python 3's adoption

Jonathan Gardner jgardner at jonathangardner.net
Thu Jan 28 01:12:04 CET 2010


On Jan 27, 12:36 am, Paul Rubin <no.em... at nospam.invalid> wrote:
> Steven D'Aprano <ste... at REMOVE.THIS.cybersource.com.au> writes:
> > Without becoming a purely functional language, you won't get rid of all
> > statements.
>
> Why not?  GCC lets you use any statement in an expression:
>
>     #include <stdio.h>
>
>     main()
>     {
>       int i, x, p=0;
>       x = ({ for (i=1; i<=10; i++) p += i; p;});
>       printf ("x=%d\n", x);
>     }
>
> and C is certainly not a purely functional language.
>
> > for, while, if, try, break, yield, return
> > are all used for flow control, and should remain as statements.
>
> What about assert, import, and pass?

I think you missed the point about what a functional language is and
is not.

Let me see if I can help clear up that confusion a bit.

In a functional language, you don't use statements. For instance, when
you declare a new function, you call the function-declaring-function
with parameters describing the parameters and body of that function.

In such a language, flow control is very, very strange for those not
familiar with it. For instance, how can you call an "if" function that
only evaluates one or the other branches? In such a case, you're not
making a function call, at least not as you know it. What you're doing
is calling a special kind of function that doesn't evaluate its
parameters until later, if at all.

With the above paradigm, you have to start thinking about the
programming task in a completely different light. Rather than
organizing your code into a sequence of evaluated statements, you
organize it into one giant function that will evaluate its parameters
and return some result. This is a difficult paradigm for programmers
to grasp, and is one reason why Lisp and other functional languages
aren't know for being newbie-friendly.

Whether or not a statement can be used as an expression is really
orthogonal to this conversation.

If "yield", "break", and "continue" were functions, then you could
"call" them from within another function and have the call-ee yield,
break, or continue. For instance:

 def do_something():
     break()

 while 1:
     do_something()
     # The next line is never reached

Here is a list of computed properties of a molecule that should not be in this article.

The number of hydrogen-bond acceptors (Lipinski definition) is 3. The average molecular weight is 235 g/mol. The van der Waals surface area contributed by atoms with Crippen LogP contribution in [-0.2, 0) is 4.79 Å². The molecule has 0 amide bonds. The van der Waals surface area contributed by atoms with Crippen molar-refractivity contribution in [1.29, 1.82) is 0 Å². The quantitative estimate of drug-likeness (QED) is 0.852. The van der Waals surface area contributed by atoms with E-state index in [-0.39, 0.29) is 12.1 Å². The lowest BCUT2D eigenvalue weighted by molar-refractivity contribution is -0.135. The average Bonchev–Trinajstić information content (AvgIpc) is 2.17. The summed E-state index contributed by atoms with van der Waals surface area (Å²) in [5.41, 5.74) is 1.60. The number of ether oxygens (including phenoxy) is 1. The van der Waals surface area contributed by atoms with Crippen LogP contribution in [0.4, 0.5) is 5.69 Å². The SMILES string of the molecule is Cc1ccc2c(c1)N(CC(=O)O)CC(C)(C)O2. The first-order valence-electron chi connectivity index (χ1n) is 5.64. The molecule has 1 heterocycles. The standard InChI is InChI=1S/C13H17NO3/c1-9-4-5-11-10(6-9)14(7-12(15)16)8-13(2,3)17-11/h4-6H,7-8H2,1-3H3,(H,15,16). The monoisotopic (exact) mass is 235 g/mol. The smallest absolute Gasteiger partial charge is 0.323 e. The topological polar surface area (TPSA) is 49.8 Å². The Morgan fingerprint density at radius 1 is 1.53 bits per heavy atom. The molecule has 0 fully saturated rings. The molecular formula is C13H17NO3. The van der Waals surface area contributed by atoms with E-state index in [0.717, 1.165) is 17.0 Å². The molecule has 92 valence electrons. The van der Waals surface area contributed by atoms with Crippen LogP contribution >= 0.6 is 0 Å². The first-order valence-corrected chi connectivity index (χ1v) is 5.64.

do_something_else()

This could be useful for some situations, but it is really, really
confusing and so it's not allowed. Such a function would have to rely
on some type of magic so that it is correctly identified as a yield,
break, or continue, and not a typical function call.

"import" is another case. It does something very special. It assigns
to values in the namespace of the code from which it was called. No
function can do that, at least not without some weird magic. It's
better to leave it as a statement and teach new users that it is very,
very special, than to redefine how functions work with the call-ees
namespace, or make it a common task to muck with such things.

If "while", "for", "try", "if", "def", and "class" were functions,
they would have to be written like so:

 if(expr, if-true-expr, if-false-expr)

Note, however, that you can't execute if-true of if-false until AFTER
the if() function is called. That means either we re-define what it
means to call a function, or we have some notation that means "Don't
execute this yet". Either way, it's really, really confusing.

Also, note that statements allow you to combine many statements into
one. Python's rule is that you can't pass statements to a function,
only expression, so you'd have to re-define how that works to allow
some function that would combine multiple statements together.

In the end, print is a great candidate for a function, while the
others are most definitely not. Adding any of them as functions would
mean other, fundamental aspects of Python would have to be re-defined
as well.

I hope this clears up Steve's point about functional languages.



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